Burn It All Down

You hear it frequently from angry voters, many of whom did, and continue to, support Trump. Burn it all down. They are disgusted with both sides, they feel the American Dream has passed them by, and they think government is the problem. Burn it all down. Since the government hasn’t fixed the problem, we’d be better off without them. Burn it all down.

The frustration is real, and understandable. The American Dream remains a largely unfulfilled promise to millions of citizens. However, for most of these folks, giving in to the emotional satisfaction of a scorched-earth solution is predicated on a fireproof-floor view of the world.

The fireproof-floor view supposes that a state of completely non-functional government is one in which basic services that have long sense faded into the background remain a given. It posits there is a floor below which even anarchy will not fall. That the cleansing flames of the American phoenix cannot damage this base platform as it is consumed and born anew.

Baby Boomers and those who came after have always lived in a society where seniors get Social Security and Medicare. Kids go to public schools. 24×7 electricity and fresh water are available to any home. Food is plentiful and safe to eat. Roads are paved and bridges kept in good repair. Overtime is paid. Workplaces have an obligation toward the safety of employees. And it’s safe to walk the streets. This is the floor onto which we were born, and the floor which it’s hard to fathom falling beneath.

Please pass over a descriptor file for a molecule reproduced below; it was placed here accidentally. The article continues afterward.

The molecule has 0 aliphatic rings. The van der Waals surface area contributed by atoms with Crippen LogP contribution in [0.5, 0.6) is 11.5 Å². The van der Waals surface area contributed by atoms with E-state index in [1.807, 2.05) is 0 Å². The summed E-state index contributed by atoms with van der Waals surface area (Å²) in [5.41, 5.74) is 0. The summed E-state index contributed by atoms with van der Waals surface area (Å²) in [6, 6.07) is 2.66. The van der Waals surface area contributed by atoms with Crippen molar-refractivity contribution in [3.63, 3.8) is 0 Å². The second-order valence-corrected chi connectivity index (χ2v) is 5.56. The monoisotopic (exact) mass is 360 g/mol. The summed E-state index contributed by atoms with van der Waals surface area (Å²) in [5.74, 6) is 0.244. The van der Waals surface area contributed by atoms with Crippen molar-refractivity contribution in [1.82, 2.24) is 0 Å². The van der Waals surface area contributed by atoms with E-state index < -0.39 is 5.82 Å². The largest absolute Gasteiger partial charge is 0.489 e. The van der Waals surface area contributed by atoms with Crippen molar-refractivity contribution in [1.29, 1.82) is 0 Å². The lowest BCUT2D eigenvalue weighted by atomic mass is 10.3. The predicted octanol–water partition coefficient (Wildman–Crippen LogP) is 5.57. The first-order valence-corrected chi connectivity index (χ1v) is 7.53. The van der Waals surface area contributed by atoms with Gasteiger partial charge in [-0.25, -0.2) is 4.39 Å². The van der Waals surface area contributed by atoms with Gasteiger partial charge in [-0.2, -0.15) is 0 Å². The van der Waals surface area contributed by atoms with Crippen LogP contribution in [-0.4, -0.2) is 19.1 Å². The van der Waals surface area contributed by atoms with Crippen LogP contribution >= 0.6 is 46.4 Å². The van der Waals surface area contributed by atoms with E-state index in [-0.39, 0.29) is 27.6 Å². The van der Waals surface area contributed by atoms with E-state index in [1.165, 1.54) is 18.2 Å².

It’s easy to overlook how unusual this floor is in the history of the world. Or in how many places on the planet today it doesn’t yet exist. It’s easy to forget how many people struggled and even died to build this floor. And there is absolutely no reason to assume it’s fireproof.

Before you join this modern-day Nero, dancing to his lyre as the flames ravage Rome, be mindful that fire has no conscience. Once lit, it consumes indiscriminately. It burns all of us, and the floor we are standing on. You may feel like there’s nowhere to fall… but that is a failure of imagination.


An Open Letter to Trump Supporters

redgreenLast night, a majority of you, through your action or inaction, elected Trump. I don’t fully understand why, but it kinda doesn’t matter now. That’s done. Water under the proverbial bridge. No backsies. Besides, whatever your motivation, the reality is that you elected Trump’s policies and visions. Further, you swept in a single party to control the White House, Congress, and in short order, the Supreme Court. So there’s little to hinder Trump delivering on what he’s promised… and soon. After all, Trump has been very plain about how much will change on Day 1 or in the First 100 Days. Maybe that’s a bit of hyperbole, but he’s easily got 2 years of pretty unchecked reign to get his agenda on track. He’s got no excuses, so buckle up.